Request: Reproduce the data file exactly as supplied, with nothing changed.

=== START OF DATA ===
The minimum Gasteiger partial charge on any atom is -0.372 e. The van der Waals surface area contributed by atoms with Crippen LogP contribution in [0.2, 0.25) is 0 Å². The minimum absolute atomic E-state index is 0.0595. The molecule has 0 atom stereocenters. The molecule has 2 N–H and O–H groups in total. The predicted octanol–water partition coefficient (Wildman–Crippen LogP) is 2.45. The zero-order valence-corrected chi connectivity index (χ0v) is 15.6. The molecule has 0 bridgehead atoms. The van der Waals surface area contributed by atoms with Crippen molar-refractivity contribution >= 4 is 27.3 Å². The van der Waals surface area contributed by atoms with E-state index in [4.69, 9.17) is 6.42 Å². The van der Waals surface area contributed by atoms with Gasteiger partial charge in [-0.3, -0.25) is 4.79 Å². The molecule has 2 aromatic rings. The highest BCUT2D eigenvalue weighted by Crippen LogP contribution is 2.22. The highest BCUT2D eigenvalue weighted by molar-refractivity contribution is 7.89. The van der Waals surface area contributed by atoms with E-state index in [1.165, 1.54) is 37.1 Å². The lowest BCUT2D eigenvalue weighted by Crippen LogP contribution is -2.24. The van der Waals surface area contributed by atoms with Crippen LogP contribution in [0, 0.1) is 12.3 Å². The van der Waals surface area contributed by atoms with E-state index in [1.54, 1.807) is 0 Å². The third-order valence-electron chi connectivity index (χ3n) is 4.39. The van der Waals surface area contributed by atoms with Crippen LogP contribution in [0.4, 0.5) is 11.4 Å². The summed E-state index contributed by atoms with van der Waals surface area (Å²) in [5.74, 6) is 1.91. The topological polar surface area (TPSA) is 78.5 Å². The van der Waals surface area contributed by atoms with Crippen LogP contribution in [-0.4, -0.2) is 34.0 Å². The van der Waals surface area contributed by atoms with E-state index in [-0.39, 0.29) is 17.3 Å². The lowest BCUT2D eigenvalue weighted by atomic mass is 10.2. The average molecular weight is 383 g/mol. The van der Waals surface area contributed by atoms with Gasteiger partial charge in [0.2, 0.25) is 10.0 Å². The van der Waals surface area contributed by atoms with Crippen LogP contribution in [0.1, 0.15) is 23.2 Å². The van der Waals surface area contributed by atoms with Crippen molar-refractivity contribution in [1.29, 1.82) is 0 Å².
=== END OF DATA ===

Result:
The minimum Gasteiger partial charge on any atom is -0.372 e. The van der Waals surface area contributed by atoms with Crippen LogP contribution in [0.2, 0.25) is 0 Å². The minimum absolute atomic E-state index is 0.0595. The molecule has 0 atom stereocenters. The molecule has 2 N–H and O–H groups in total. The predicted octanol–water partition coefficient (Wildman–Crippen LogP) is 2.45. The zero-order valence-corrected chi connectivity index (χ0v) is 15.6. The molecule has 0 bridgehead atoms. The van der Waals surface area contributed by atoms with Crippen molar-refractivity contribution >= 4 is 27.3 Å². The van der Waals surface area contributed by atoms with E-state index in [4.69, 9.17) is 6.42 Å². The van der Waals surface area contributed by atoms with Gasteiger partial charge in [-0.3, -0.25) is 4.79 Å². The molecule has 2 aromatic rings. The highest BCUT2D eigenvalue weighted by Crippen LogP contribution is 2.22. The highest BCUT2D eigenvalue weighted by molar-refractivity contribution is 7.89. The van der Waals surface area contributed by atoms with E-state index in [1.165, 1.54) is 37.1 Å². The lowest BCUT2D eigenvalue weighted by Crippen LogP contribution is -2.24. The van der Waals surface area contributed by atoms with Crippen LogP contribution in [0, 0.1) is 12.3 Å². The van der Waals surface area contributed by atoms with E-state index in [1.54, 1.807) is 0 Å². The third-order valence-electron chi connectivity index (χ3n) is 4.39. The van der Waals surface area contributed by atoms with Crippen LogP contribution in [0.4, 0.5) is 11.4 Å². The summed E-state index contributed by atoms with van der Waals surface area (Å²) in [5.74, 6) is 1.91. The topological polar surface area (TPSA) is 78.5 Å². The van der Waals surface area contributed by atoms with Crippen LogP contribution in [-0.4, -0.2) is 34.0 Å². The van der Waals surface area contributed by atoms with E-state index in [-0.39, 0.29) is 17.3 Å². The lowest BCUT2D eigenvalue weighted by atomic mass is 10.2. The average molecular weight is 383 g/mol. The van der Waals surface area contributed by atoms with Gasteiger partial charge in [0.2, 0.25) is 10.0 Å². The van der Waals surface area contributed by atoms with Crippen LogP contribution in [0.1, 0.15) is 23.2 Å². The van der Waals surface area contributed by atoms with Crippen molar-refractivity contribution in [1.29, 1.82) is 0 Å².